Sleep lingers all our lifetime about our eyes, as night hovers all day in the boughs of the fir-tree. All things swim and glitter. Our life is not so much threatened as our perception. Ghost-like we glide through nature, that she was so sparing of her fire and so liberal of her earth, that it appears to us that we lack the affirmative principle, and though we have health and reason, yet we have no super-fluity of spirit for new creation?
Ralph Waldo Emerson in his 1838 essay, Experience, brings a bit of 19th century genius to the center stage of our thought process. We desperately look for our genius in the pews of churches and in the thoughts of others. Our outward search leads us to a steel door where salvation is the key that unlocks the pain of sin. This belief-based search inhibits our inner genius and we cover it with the manure of fear.
Nature doesn’t need acceptance to display its genius; it innately knows how to connect with the world it creates. Nature is designed to show us what our genius looks like, but the dense fog of educated misconceptions keeps us, as Emerson points out, in a mist-filled sleep.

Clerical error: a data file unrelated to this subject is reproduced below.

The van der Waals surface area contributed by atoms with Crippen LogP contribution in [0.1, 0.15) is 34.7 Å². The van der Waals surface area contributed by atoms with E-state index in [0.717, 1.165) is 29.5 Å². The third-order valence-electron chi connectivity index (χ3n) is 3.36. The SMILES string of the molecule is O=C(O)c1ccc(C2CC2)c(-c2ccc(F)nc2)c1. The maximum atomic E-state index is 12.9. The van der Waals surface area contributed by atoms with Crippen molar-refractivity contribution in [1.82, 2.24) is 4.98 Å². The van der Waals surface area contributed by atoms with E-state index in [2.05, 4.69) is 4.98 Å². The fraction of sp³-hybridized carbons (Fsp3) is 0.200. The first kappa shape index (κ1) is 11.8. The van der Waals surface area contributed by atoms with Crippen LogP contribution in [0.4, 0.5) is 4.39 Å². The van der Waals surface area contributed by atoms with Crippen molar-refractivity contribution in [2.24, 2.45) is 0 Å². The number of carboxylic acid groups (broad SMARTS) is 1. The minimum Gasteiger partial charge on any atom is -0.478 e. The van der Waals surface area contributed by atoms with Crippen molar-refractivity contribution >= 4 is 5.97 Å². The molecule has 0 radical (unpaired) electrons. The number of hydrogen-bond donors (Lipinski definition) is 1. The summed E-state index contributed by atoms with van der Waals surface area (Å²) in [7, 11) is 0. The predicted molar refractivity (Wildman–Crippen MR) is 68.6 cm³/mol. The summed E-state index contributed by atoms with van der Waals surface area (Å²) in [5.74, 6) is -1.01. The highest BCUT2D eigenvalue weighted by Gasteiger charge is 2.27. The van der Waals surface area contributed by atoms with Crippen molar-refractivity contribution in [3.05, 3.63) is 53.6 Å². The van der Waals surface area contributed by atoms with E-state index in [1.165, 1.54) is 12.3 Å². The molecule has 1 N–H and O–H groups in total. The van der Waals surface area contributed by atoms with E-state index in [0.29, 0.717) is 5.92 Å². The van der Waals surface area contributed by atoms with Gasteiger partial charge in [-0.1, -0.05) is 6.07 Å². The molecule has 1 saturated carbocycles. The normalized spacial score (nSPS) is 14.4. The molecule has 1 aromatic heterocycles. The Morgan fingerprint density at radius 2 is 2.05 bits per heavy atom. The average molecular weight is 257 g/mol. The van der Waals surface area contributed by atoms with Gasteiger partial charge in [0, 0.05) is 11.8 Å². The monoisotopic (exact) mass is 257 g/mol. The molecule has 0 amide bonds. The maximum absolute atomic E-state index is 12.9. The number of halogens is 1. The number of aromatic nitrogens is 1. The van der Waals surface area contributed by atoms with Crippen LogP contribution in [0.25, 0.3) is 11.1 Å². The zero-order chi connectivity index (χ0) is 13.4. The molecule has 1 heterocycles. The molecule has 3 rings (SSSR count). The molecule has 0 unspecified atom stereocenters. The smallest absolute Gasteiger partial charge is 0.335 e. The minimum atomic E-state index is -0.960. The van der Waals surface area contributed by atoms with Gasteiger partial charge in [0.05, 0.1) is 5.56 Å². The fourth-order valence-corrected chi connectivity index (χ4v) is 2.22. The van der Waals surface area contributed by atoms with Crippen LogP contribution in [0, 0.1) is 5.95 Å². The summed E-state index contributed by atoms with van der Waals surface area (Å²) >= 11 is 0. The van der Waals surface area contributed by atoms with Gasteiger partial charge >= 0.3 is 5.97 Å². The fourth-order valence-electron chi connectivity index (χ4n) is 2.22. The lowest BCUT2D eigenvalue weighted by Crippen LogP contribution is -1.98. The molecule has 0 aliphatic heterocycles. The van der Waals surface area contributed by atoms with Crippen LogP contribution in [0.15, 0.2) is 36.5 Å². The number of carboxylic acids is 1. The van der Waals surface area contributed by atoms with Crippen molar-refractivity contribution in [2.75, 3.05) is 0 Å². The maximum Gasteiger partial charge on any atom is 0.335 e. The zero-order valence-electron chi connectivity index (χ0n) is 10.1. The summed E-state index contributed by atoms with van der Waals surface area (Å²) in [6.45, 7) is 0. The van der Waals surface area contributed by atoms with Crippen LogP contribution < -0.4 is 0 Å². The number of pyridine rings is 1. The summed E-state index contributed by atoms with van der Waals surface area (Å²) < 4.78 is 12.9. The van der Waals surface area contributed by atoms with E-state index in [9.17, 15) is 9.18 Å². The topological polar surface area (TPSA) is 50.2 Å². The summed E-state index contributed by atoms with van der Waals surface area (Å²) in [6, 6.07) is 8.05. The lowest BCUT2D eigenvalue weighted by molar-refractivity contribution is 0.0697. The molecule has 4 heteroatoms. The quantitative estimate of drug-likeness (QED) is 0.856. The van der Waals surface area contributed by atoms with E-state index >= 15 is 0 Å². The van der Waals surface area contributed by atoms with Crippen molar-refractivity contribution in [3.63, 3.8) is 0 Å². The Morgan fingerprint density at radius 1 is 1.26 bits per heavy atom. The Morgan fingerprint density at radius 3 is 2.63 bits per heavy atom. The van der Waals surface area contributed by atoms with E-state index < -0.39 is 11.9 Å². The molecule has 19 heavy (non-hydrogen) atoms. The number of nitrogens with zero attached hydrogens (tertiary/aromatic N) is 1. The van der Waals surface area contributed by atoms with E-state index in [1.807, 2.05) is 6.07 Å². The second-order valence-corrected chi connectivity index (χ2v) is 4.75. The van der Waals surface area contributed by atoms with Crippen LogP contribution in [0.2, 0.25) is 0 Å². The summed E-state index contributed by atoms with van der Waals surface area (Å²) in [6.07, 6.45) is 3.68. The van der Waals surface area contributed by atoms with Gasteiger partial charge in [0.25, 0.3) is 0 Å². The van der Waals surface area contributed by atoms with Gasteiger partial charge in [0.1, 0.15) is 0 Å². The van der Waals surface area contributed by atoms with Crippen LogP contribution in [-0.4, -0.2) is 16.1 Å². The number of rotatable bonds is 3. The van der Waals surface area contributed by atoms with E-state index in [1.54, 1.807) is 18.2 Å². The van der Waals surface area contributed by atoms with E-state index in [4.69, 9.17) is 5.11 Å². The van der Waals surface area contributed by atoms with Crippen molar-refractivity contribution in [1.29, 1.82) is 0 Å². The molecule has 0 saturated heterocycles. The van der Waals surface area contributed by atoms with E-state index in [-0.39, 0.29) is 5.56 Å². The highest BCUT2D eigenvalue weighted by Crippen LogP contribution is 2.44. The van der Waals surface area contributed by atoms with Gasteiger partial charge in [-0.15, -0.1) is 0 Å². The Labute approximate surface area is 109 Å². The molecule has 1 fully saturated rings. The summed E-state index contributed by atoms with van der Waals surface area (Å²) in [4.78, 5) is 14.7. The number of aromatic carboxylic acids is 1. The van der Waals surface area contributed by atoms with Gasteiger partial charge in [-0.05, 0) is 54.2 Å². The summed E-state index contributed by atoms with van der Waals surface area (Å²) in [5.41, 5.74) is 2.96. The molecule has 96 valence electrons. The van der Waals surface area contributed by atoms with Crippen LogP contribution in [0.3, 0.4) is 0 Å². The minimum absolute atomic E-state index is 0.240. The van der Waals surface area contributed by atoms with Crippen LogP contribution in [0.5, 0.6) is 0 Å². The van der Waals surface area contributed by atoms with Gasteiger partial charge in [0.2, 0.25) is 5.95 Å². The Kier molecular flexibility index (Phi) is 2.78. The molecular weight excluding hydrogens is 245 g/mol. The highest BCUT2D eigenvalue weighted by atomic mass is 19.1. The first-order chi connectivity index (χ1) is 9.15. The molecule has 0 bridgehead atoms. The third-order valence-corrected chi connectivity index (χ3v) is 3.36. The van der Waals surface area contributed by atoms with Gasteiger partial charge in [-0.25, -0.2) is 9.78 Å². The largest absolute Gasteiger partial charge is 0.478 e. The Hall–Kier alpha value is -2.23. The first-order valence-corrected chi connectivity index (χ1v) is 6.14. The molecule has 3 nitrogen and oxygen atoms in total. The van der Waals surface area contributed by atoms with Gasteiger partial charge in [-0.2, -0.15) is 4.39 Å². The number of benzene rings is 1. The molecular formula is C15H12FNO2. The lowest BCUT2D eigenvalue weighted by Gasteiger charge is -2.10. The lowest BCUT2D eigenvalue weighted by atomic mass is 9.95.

Our genius waits to be discovered in the beauty of a butterfly or the sound that trees make as they sense the experience of physical life. Butterflies and trees continue to fine-tune the art of being more than we expect by fully experiencing life in all its dualistic splendor.
Our winged comrades in consciousness flirt with the hibiscus and honeysuckle to experience and feel the magnificence of life. Trees drink the water of knowing and grow in its presence. These free forms of nature teach us to expand our perceptions and break through our chrysalis of ignorance, and become caterpillars that know they are beautiful butterflies or trees that change without regret.